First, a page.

The GoPro Chronicles: I got introduced to Captain Beefheart in high school by a friend who was really into The Greatful Dead but I didnt’ really appreciate this type of music till much later. I went more prog then onto punk/alternative. The jury is still out on the Dead though. It’s these weird herky-jerky type of moody tunes that will make for great GoPro or movie soundtracks, when the cuts are quick and disorientating so your film seem to cruise along.
Anyway, here’s a few other songs I think that might be good for a variety of camera moves. The sound bed you lay down in the background is essential to your edit for your family film. Sets a mood you can’t put into words and sets expectations. The subtle way you transition to each scene from verse to chorus will make your edit seems like it’s moving faster or slower. When shooting don’t forget to pan left and right, up and down slowly and steadily for the best B-Roll. The GoPro is much more forgiving when you shoot a fast frame rate. Which on the silver is between 30-60 FPS. You can never have enough B-Roll. Ever.
Obviously, you might not be able to easily afford clearing these songs but to practice yours skills they are great; the point is its a important to be familiar with the song. Not everybody is going to be able to score their own music. That would be ridiculous. Obviously unless you are making a rock video and shooting specifically for that song. There are millions of songs that you can lay-in while you find the perfect one. But there is always the risk of falling in love with something that just does not work. Anyway, here’s some ideas to get you thinking for something moody. This was also my first GoPro shoot. There are just 25-30 transitions in this one(guestimate). So as always enjoy the tunes and thanks for watching!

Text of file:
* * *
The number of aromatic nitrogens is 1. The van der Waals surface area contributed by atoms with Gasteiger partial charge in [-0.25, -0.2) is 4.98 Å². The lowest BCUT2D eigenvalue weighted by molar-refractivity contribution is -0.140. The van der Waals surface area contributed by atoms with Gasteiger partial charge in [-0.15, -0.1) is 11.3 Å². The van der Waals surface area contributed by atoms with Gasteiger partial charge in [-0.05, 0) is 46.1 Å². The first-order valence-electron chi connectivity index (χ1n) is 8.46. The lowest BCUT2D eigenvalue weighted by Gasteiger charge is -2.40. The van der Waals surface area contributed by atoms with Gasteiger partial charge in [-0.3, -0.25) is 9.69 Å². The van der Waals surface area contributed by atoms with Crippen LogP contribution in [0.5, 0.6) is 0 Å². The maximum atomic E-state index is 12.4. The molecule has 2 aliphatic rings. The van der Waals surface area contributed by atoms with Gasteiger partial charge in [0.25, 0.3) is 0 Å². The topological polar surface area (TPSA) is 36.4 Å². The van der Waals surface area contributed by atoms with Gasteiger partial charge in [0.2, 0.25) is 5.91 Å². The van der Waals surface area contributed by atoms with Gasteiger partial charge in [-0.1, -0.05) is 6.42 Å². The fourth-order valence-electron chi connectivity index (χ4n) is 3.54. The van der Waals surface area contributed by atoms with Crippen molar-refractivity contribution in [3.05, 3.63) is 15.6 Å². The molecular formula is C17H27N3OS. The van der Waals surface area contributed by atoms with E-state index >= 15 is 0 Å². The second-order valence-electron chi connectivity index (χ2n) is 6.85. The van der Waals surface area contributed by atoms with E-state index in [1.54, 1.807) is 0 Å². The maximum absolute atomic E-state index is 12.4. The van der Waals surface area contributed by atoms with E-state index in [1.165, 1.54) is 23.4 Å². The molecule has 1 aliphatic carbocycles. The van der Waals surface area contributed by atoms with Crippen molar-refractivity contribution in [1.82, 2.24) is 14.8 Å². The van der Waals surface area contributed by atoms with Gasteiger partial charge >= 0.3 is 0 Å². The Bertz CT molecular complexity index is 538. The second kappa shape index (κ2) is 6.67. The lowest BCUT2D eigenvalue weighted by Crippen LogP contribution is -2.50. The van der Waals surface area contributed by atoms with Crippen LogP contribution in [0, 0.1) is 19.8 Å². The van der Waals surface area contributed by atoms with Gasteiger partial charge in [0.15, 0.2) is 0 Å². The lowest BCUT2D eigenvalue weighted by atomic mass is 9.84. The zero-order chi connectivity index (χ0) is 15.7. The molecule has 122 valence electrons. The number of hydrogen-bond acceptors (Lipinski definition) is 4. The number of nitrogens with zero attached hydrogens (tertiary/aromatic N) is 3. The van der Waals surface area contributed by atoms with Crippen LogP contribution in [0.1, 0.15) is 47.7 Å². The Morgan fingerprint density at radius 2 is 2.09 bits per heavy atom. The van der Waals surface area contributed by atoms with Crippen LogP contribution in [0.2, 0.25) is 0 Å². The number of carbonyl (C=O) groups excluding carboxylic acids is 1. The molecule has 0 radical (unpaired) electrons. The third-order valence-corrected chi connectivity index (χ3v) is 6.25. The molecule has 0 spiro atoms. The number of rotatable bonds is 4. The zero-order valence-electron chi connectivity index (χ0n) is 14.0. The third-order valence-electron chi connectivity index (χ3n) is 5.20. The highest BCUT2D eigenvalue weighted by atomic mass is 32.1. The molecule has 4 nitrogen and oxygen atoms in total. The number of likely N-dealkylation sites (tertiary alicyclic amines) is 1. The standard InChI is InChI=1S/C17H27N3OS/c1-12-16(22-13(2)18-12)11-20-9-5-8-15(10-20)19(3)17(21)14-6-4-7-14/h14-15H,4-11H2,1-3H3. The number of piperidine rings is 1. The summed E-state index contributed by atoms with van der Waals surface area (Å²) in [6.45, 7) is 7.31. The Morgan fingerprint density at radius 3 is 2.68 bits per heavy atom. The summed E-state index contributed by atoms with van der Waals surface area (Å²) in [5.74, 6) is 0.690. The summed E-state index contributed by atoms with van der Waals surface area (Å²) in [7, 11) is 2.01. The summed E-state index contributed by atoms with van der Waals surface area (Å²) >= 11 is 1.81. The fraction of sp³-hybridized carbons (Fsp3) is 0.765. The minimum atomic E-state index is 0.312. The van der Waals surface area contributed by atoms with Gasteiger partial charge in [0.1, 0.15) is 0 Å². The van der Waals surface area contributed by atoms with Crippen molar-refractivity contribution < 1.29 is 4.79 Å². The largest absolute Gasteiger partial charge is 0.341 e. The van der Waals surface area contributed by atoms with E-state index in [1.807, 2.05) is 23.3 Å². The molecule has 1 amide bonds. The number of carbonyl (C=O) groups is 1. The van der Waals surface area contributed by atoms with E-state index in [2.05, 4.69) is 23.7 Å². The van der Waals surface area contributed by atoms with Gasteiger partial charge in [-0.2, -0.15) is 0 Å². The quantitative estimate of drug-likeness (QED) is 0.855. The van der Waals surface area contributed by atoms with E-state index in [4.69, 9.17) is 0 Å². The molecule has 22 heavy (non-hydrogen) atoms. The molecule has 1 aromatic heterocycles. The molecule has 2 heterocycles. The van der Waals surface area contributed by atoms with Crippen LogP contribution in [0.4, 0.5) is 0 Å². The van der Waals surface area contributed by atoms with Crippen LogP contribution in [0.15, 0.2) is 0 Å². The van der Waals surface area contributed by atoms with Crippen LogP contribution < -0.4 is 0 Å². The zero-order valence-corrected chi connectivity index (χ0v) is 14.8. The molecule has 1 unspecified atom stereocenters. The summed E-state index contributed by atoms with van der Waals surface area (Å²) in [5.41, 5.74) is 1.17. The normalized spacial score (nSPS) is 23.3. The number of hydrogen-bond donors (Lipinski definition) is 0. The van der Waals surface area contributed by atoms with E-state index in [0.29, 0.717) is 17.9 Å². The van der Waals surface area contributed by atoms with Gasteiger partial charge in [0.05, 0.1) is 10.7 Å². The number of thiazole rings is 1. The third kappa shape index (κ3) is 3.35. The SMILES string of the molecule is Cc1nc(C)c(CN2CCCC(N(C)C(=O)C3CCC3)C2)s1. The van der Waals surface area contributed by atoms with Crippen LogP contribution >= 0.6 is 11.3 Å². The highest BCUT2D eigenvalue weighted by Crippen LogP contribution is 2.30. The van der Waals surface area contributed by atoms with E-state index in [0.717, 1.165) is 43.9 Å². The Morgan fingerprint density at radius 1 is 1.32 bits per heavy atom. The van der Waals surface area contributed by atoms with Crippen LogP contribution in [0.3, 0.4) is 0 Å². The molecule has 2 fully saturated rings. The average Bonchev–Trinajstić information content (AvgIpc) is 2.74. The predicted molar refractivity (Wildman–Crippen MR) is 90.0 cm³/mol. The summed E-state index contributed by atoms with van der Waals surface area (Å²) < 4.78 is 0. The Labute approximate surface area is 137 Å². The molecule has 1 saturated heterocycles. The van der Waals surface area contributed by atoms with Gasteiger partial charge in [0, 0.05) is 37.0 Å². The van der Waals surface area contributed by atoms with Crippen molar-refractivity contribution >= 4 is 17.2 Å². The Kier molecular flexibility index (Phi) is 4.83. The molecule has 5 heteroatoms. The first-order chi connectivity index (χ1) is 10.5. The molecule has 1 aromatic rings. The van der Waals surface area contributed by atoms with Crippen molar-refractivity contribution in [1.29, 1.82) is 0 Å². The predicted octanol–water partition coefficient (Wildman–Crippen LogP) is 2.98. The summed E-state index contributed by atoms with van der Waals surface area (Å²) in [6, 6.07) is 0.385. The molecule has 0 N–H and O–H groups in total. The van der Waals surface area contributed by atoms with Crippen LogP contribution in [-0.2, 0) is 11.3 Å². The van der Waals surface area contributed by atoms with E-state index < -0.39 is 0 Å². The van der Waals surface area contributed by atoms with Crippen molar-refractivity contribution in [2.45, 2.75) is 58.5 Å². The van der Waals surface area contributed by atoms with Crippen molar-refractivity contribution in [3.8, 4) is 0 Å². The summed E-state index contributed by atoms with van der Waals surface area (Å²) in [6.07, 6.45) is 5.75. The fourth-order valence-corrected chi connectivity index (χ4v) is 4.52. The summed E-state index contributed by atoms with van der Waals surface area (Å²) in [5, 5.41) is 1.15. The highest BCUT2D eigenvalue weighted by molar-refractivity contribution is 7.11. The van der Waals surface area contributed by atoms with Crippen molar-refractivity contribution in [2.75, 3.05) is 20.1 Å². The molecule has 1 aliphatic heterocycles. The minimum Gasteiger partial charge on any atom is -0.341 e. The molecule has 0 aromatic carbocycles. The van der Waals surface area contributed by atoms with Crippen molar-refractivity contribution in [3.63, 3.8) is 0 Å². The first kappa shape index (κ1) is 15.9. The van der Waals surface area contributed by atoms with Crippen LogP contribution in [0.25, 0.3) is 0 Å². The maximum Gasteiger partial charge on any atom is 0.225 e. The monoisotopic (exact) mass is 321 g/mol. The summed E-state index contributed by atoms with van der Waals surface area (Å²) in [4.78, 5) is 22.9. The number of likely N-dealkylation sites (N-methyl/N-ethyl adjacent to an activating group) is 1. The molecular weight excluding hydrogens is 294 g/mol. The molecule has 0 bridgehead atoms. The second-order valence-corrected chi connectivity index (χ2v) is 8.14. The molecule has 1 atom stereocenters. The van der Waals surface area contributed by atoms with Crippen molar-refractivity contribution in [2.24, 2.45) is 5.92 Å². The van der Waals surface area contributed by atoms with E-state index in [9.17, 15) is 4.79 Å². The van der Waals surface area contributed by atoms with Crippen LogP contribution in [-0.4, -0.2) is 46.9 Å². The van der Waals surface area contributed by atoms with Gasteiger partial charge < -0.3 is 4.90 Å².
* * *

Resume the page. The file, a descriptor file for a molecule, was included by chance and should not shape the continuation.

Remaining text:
All towns have stories. Sometimes it’s just nice historical folklore or a tale about some out of the ordinary or weird thing somebody did. These are songs that remind me of the suburban town Westfield NJ. This could be your town.
West Of The Fields MP3 by R.E.M. from Murmur I always considered this my hometown’s theme song but always at the same time I wondered where the fields were? Since we only have sports fields and no wheat or corn anywhere. It’s freaking suburbia where the MILF’s run wild in their black suburbans and kids jockey for overpriced educations. It’s mostly a young republican mill except for small subculture that makes it bearable.
The 59th Street Bridge Song (Feelin’ Groovy) MP3 By Simon & Garfunkel. Ok So speaking of class systems. Us alternative kids referred to the preppy 80’s rich kids in our high school or wanna bes with the upturned polo collars as “Groovies”. I think it was Susan Fried who repurposed the term in 85′ or so (or at least I heard her say it first) and it caught on pretty quick and they started calling themselves Groovies themselves. oh “the irony my snossages” as my HS English teacher Mr. Barner would say. We were making fun of them since they were all John Hughes characters. We would hear shit in the halls like “Did you hear about the [insert groovie name here] party this weekend? or did you hear about such and such groovie chick gave groovie jock a BJ last night” etc, etc. We phrased it sarcastically like it sounds in this song all spacey and shit and created a pretty obvious line between the alternative punk kids and them. For Whom The Bell Tolls MP3 by Metallica slowed down to 33 1/3. Hilarious. Sound totally what the black psyche metal kids are into these days.